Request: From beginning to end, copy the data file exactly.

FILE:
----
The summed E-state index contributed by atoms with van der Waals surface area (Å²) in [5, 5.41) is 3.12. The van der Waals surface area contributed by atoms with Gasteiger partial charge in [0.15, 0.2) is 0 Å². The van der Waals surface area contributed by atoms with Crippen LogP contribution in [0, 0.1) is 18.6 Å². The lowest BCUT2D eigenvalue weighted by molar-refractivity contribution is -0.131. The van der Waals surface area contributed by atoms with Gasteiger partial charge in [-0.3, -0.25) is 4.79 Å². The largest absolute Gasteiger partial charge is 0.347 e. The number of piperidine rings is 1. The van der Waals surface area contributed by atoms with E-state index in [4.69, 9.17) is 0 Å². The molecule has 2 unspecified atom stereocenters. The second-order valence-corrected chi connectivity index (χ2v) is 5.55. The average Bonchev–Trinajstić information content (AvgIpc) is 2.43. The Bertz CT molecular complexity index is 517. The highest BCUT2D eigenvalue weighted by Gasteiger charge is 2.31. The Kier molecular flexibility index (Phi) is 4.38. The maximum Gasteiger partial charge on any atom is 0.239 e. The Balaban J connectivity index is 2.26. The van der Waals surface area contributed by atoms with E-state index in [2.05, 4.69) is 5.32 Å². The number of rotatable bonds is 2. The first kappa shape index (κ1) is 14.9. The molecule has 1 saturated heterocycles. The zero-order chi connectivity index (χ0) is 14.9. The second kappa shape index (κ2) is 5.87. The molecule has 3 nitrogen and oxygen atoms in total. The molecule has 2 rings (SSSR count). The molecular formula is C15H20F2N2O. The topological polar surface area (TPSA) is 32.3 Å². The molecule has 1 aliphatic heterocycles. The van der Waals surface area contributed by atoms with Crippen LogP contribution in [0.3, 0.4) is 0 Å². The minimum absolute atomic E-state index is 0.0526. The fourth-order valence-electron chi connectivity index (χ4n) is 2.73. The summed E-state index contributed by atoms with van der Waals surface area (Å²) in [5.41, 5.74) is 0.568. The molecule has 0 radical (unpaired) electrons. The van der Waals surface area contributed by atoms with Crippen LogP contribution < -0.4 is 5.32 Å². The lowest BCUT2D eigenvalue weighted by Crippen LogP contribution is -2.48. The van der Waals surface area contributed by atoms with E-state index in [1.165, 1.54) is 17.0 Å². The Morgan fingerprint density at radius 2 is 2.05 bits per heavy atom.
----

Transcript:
The summed E-state index contributed by atoms with van der Waals surface area (Å²) in [5, 5.41) is 3.12. The van der Waals surface area contributed by atoms with Gasteiger partial charge in [0.15, 0.2) is 0 Å². The van der Waals surface area contributed by atoms with Crippen LogP contribution in [0, 0.1) is 18.6 Å². The lowest BCUT2D eigenvalue weighted by molar-refractivity contribution is -0.131. The van der Waals surface area contributed by atoms with Gasteiger partial charge in [-0.3, -0.25) is 4.79 Å². The largest absolute Gasteiger partial charge is 0.347 e. The number of piperidine rings is 1. The van der Waals surface area contributed by atoms with E-state index in [4.69, 9.17) is 0 Å². The molecule has 2 unspecified atom stereocenters. The second-order valence-corrected chi connectivity index (χ2v) is 5.55. The average Bonchev–Trinajstić information content (AvgIpc) is 2.43. The Bertz CT molecular complexity index is 517. The highest BCUT2D eigenvalue weighted by Gasteiger charge is 2.31. The Kier molecular flexibility index (Phi) is 4.38. The maximum Gasteiger partial charge on any atom is 0.239 e. The Balaban J connectivity index is 2.26. The van der Waals surface area contributed by atoms with E-state index in [2.05, 4.69) is 5.32 Å². The number of rotatable bonds is 2. The first kappa shape index (κ1) is 14.9. The molecule has 1 saturated heterocycles. The zero-order chi connectivity index (χ0) is 14.9. The second kappa shape index (κ2) is 5.87. The molecule has 3 nitrogen and oxygen atoms in total. The molecule has 2 rings (SSSR count). The molecular formula is C15H20F2N2O. The topological polar surface area (TPSA) is 32.3 Å². The molecule has 1 aliphatic heterocycles. The van der Waals surface area contributed by atoms with Crippen LogP contribution in [0.3, 0.4) is 0 Å². The minimum absolute atomic E-state index is 0.0526. The fourth-order valence-electron chi connectivity index (χ4n) is 2.73. The summed E-state index contributed by atoms with van der Waals surface area (Å²) in [5.41, 5.74) is 0.568. The molecule has 0 radical (unpaired) electrons. The van der Waals surface area contributed by atoms with Crippen LogP contribution < -0.4 is 5.32 Å². The lowest BCUT2D eigenvalue weighted by Crippen LogP contribution is -2.48. The van der Waals surface area contributed by atoms with E-state index in [1.165, 1.54) is 17.0 Å². The Morgan fingerprint density at radius 2 is 2.05 bits per heavy atom.